• Do you have the right analytical tools to help you assess risk?
  • Is your reporting at an accuracy and timeliness level where you need it?
  • What experience does your staff have with working through a recession and the problems that come with a paradigm shift in how credit is viewed?
  • How will you handle complex problem loan workouts that involve more than good skip tracing and calls and emails?
  • How much time will all this new work take?
  • What resources can you tap into to help fill in the gaps in your department?–Can you get good new volume with participations? Utilize third parties to help with serious problem loan workouts?  Find outside professional credit folks to help with underwriting?  Have any new classes or training programs for your team?

These are hard questions and it takes courage to find the right answers. Many of them may not be what you really want to hear. It is always easier to enjoy a life of ease, but it is the stresses that help you grow. True leadership requires you face the situation as it is now and chart a course to navigate through the problems. Not answering these questions in these tough times is a form of self-delusion. Many times, the first step of courage is finally being honest with ourselves.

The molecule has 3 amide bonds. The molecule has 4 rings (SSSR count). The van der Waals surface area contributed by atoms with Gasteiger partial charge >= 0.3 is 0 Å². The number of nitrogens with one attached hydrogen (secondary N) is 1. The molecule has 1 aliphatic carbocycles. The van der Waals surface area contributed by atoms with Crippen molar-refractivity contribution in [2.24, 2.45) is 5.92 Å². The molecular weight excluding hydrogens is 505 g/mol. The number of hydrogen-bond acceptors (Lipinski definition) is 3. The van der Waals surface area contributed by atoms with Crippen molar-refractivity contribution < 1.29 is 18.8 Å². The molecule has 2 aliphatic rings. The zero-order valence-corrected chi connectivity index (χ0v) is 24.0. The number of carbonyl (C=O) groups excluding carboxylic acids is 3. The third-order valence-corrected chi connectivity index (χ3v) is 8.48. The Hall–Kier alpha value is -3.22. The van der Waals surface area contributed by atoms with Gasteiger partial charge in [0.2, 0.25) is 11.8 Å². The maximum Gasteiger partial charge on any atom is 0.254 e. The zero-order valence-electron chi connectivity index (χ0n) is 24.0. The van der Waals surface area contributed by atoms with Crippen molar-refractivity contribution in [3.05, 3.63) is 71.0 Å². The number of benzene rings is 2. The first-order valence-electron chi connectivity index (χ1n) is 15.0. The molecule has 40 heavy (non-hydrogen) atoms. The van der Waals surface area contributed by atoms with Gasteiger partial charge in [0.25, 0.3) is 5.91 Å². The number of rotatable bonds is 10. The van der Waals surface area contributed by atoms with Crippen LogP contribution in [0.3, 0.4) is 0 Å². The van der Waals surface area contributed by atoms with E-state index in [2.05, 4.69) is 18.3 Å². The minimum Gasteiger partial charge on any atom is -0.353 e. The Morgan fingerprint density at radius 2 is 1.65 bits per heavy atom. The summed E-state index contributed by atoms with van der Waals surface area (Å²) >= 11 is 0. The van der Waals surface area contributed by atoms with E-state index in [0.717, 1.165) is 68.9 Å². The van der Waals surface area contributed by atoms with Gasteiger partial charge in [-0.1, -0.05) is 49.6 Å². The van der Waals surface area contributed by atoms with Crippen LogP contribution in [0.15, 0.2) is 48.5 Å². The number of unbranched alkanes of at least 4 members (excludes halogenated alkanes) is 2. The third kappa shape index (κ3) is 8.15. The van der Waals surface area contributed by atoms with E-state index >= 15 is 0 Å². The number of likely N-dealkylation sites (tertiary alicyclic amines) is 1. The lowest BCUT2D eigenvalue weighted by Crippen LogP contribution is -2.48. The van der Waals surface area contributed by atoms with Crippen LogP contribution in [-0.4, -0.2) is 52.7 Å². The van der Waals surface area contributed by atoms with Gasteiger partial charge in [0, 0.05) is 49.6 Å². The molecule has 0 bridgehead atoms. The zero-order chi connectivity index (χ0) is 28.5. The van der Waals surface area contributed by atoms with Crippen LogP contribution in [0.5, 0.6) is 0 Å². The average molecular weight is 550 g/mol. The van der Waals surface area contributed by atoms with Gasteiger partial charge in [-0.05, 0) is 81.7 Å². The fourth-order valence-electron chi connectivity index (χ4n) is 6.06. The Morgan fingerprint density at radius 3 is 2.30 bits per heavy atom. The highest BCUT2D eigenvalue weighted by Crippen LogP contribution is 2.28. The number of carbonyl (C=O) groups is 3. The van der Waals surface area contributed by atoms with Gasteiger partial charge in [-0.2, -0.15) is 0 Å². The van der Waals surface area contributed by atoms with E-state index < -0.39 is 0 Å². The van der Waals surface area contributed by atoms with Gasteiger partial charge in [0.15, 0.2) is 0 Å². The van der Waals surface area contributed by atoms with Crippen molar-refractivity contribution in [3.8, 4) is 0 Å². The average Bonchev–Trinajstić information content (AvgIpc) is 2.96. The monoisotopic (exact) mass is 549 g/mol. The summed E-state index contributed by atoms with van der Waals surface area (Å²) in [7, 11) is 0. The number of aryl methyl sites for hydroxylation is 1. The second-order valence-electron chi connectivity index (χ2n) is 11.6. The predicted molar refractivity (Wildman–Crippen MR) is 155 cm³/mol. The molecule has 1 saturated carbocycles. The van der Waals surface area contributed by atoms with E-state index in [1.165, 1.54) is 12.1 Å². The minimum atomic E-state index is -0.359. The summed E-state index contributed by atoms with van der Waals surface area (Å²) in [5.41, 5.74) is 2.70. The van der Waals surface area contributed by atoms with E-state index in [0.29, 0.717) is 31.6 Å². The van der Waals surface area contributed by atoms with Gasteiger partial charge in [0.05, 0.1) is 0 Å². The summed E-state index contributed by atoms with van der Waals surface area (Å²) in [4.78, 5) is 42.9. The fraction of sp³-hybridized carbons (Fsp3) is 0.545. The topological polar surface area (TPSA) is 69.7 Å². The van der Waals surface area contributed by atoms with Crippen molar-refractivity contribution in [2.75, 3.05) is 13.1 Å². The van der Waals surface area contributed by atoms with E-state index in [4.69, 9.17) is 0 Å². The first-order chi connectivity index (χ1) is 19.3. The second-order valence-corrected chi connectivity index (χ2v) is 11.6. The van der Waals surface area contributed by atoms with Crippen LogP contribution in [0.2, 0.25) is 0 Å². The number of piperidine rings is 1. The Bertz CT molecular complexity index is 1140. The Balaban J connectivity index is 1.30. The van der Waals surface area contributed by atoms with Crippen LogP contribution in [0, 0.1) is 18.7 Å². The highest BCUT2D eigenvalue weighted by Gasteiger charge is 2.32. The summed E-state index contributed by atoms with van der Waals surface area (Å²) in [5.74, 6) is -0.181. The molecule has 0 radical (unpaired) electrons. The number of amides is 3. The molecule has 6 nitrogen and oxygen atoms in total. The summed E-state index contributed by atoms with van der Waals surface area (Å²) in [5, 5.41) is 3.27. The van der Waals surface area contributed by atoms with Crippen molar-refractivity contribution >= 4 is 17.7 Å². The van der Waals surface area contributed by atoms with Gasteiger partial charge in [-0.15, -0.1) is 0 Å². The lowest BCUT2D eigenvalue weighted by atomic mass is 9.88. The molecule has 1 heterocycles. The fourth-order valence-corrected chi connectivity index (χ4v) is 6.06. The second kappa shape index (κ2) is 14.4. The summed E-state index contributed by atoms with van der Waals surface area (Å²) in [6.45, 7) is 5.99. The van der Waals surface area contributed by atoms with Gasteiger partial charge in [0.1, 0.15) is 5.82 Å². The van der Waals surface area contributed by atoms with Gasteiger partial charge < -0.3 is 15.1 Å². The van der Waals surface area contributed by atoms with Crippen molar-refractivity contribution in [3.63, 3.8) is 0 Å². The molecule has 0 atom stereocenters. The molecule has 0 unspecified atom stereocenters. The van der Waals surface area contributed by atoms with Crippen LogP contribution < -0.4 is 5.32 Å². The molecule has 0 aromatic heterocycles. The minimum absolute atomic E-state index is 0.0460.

Lending Opportunities

The next area where courage is needed is with your new lending opportunities. Loans are an important source of capital to fund economic growth in your community. If all the faucets are shut off, then pretty soon growth will evaporate like water from a pool that is not constantly filled. As we begin to emerge from the crisis, many of your fellow lenders may elect to stay on the sidelines. There will be tremendous opportunity to expand and establish new relationships that are ignored by the lender who is cowering in fear.

Courage requires action even though you do not have perfect knowledge of the situation. We do this in underwriting every day, but now things are a bit hazier. It takes courage to admit what factors you do not understand that will impact the borrower’s chances of financial success. Perhaps this is a time to help mitigate risk by using more government guarantees on your loans. Maybe sharing the risk through a participation is in order. You must continue to find ways to seek out good loan requests and produce new credits in this time. The borrowers and communities that you serve are depending on you.

Courage is needed as you look in the mirror. As a lender and as a person, you need to understand your own strengths and weaknesses, likes and avoidances, as you understand how to lead and manage the most difficult follower—yourself. Do you tend to see some clients through rose-colored glasses or always see the worst in a borrower? It is time to look realistically. Are there gaps in your knowledge that you have pushed aside?  It is time to begin to set aside time to fill those gaps. Do you avoid the most unpleasant tasks?  It is time to tackle them.

Courage is what we need today to begin to master the impacts that the 2020 worldwide tragedies have had on our portfolio, staff, communities, and ourselves. It is time to take the first step in moving forward, charting a course for future success, and acting upon it.

Phil Love

Phil Love

Phil leads Pactola, a CUSO devoted to commercial and agricultural lending, participation management, credit administration support, lender education, and third-party loan review services.  He has over 35 years in the ... Web: https://pactola.com Details